2010 - 2014
Dates of Study: Oct 2010 - Sept 2014
PhD Supervisor: Prof Fiona Watt
Studentship Sponsor: The Medical Research Council
Thesis Title: Remodelling adult mouse skin by epidermal b-catenin activation
Outreach: Kai was a regular volunteer at the Stem Cell Institute's 'Cambridge Science Festival' stand in 2010, 2012, 2013 and 2014 (co-organiser of the activities in 2013). Kai was also Co-organiser of the 4th Open Academy Davos (Switzerland) in 2010 and 2011.
In June 2014, Kai began his Postdoc career under Hans Clevers' supervision at the Hubrecht Institute for Developmetal Biology
Adult mouse tail epidermal whole-mount labelled with antibodies to keratin 14 (red) and the androgen receptor (green).
Published as cover of the book Skin and its diseases: a subject from the Cold Spring Harbor perspectives in medicine / edited by Anthony E. Oro, Stanford University School of Medicine and Fiona M. Watt, Kings College London.
Genetics lineage tracing of BLIMP1-expressing cells and their progeny (labelled with green fluorescent protein, GFP) in a whole-mount preparation of adult mouse tail epidermis. Differentiated sebocytes are labelled in red and polymerized actin is labelled in blue. The image shows GFP-positive cells in the hair follicle bulge but not in the sebaceous gland.
Published as the cover of the October 2014 issue of Stem Cell Reports, an ISSCR/Cell Press journal
During my PhD, I studied the role of a molecular signalling cascade, the so-called Wnt/β-catenin signalling pathway, in adult mammalian skin. This pathway is required for hair follicle growth and is frequently perturbed in skin diseases such as baldness and cancer. My doctoral research contributed to the better understanding of the impact of this signalling pathway on the communication between the two main layers of mammalian skin (epidermis and dermis). I was also able to show that the epidermal subcompartments (i.e. interfollicular epidermis, sebaceous gland and hair follicle) respond differentially to Wnt/β-catenin signalling during experimental induction of hair growth and tumour formation. In conclusion, my studies revealed a previously unknown plasticity of adult skin tissue.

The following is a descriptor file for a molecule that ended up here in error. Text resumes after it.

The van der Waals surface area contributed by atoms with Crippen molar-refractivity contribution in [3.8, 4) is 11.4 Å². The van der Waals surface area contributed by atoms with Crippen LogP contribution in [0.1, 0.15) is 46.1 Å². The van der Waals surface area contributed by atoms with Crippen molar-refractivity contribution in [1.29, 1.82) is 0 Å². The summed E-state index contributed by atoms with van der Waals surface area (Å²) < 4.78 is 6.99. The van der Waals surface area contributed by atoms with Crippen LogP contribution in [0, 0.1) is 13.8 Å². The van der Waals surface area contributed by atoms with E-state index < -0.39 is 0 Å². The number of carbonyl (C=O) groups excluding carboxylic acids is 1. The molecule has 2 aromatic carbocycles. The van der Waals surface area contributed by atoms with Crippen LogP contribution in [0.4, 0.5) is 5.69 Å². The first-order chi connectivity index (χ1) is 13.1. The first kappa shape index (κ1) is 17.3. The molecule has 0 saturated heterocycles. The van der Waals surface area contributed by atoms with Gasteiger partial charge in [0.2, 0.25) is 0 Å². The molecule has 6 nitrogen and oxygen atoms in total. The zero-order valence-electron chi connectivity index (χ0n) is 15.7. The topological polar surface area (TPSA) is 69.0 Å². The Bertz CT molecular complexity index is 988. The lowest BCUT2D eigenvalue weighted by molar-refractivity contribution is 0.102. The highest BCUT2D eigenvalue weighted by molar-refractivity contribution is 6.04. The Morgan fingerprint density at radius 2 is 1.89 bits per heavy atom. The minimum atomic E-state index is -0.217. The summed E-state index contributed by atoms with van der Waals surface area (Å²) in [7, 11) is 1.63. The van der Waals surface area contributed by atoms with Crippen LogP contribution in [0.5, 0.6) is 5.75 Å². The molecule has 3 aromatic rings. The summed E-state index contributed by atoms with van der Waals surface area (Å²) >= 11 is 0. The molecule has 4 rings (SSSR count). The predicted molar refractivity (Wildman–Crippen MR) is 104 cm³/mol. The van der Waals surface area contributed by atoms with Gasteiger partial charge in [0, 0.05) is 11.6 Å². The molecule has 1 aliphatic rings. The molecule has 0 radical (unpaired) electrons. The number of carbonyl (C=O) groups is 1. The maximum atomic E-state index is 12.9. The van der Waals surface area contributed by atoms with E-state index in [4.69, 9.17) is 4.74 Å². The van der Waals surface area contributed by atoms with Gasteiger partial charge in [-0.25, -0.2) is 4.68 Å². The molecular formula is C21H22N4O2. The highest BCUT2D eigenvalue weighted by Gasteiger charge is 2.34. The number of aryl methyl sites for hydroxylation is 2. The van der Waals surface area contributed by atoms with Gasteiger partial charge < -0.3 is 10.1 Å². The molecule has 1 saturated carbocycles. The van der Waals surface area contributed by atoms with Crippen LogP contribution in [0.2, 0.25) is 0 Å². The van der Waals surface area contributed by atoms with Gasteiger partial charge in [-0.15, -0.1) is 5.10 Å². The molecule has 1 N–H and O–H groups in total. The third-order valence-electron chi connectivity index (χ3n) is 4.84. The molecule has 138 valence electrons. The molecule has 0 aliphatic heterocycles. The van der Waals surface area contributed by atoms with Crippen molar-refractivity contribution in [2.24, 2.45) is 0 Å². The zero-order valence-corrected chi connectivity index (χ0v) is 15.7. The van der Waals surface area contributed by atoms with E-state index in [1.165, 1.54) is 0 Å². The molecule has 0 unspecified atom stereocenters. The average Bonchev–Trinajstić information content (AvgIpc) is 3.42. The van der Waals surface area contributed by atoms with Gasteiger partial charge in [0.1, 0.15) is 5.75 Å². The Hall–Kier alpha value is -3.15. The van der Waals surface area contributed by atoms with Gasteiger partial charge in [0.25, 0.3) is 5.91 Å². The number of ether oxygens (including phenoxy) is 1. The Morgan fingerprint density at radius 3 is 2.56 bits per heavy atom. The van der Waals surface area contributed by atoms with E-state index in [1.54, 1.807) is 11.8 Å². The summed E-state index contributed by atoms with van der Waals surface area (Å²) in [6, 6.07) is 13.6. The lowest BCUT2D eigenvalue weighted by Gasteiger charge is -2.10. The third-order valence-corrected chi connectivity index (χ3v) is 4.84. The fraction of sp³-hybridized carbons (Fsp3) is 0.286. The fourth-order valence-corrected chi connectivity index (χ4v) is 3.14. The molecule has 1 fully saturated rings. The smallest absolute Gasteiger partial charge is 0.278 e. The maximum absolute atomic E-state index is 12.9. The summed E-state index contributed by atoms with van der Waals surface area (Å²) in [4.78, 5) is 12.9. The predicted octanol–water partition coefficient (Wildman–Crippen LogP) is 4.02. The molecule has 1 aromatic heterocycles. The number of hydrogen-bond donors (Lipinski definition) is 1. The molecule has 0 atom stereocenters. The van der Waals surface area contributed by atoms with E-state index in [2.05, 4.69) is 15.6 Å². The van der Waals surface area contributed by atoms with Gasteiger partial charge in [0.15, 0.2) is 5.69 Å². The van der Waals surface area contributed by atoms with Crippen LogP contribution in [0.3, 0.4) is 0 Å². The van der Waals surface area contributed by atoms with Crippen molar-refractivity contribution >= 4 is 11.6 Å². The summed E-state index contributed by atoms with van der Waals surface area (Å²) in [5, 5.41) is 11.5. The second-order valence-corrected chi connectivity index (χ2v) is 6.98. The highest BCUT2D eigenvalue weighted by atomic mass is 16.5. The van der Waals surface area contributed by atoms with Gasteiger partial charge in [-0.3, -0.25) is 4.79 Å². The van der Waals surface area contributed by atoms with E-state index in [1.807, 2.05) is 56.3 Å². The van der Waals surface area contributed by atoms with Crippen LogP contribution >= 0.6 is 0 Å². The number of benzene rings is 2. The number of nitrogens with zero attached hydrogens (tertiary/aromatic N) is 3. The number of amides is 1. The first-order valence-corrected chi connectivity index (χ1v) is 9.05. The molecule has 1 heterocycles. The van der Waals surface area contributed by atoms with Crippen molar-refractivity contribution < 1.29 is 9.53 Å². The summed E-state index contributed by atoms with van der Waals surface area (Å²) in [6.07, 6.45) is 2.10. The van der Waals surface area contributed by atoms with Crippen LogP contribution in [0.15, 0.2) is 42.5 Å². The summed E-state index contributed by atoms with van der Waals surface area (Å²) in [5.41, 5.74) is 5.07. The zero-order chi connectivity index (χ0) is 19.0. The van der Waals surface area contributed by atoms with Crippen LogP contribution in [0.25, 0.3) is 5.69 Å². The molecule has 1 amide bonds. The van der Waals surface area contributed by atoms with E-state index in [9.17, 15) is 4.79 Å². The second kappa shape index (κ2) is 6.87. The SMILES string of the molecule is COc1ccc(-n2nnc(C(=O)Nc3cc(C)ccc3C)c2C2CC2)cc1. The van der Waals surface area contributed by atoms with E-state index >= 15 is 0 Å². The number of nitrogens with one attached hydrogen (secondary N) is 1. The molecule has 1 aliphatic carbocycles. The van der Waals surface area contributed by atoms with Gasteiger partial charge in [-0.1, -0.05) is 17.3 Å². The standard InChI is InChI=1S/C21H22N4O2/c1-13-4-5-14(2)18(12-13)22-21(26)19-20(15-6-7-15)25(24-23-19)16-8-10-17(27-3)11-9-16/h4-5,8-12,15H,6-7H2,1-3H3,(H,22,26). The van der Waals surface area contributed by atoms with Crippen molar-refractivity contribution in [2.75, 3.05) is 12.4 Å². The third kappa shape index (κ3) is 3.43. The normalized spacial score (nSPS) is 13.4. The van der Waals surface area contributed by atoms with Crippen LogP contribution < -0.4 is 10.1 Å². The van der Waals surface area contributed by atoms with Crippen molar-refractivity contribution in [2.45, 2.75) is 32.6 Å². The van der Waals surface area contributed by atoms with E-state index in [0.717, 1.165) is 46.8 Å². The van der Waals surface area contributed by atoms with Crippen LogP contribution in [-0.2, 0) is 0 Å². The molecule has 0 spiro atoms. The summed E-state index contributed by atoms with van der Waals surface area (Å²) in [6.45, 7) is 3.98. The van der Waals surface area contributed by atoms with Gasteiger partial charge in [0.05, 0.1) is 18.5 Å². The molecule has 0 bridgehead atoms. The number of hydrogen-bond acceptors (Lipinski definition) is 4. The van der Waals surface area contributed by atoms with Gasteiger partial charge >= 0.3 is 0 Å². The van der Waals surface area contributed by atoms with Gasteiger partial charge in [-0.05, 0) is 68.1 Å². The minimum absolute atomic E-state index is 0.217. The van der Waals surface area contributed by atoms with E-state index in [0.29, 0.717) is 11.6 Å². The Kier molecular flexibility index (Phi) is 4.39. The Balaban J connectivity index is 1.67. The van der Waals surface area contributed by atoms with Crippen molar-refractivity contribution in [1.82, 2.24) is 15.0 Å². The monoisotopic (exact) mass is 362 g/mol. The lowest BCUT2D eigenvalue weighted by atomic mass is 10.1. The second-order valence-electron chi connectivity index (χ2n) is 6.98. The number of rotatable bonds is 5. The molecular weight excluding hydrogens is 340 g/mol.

- Kretzschmar K et al. (2014). BLIMP1 is required for postnatal epidermal homeostasis but does not define a sebaceous gland progenitor under steady state conditions. Stem Cell Reports 3, 620-633 (cover shot).
- Kretzschmar K et al. (2014). Markers of epidermal stem cell subpopulations in adult mammalian skin. Cold Spring Harbor Perspectives in Medicine 4 (doi:10.1101/cshperspect.a013631).
- Driskell RR et al. (2013). Distinct fibroblast lineages determine dermal architecture during skin development and regeneration. Nature 504, 277-281 (cover shot). (* denotes equal contribution).
- Lesko MH et al. (2013). Sox2 modulates the function of two distinct skin cell lineages. Developmental Biology 382, 15-26. (* denotes equal contribution).
- Cottle DL et al. (2013). c-MYC-induced sebaceous gland differentiation is controlled by an androgen receptor/p53 axis. Cell Reports 3, 427-441.
- Kretzschmar K et al. (2012). Lineage tracing. Cell 148, 33-45.
- Driskell RR et al. (2012). Clonal growth of dermal papilla cells in hydrogels reveals intrinsic differences between Sox2-positive and -negative cells in vitro and in vivo. Journal of Investigative Dermatology 132, 1084-1093. (* denotes equal contribution).
- Collins CA et al. (2011). Reprogramming adult dermis to a neonatal state through epidermal activation of β-catenin. Development 138, 5189-5199.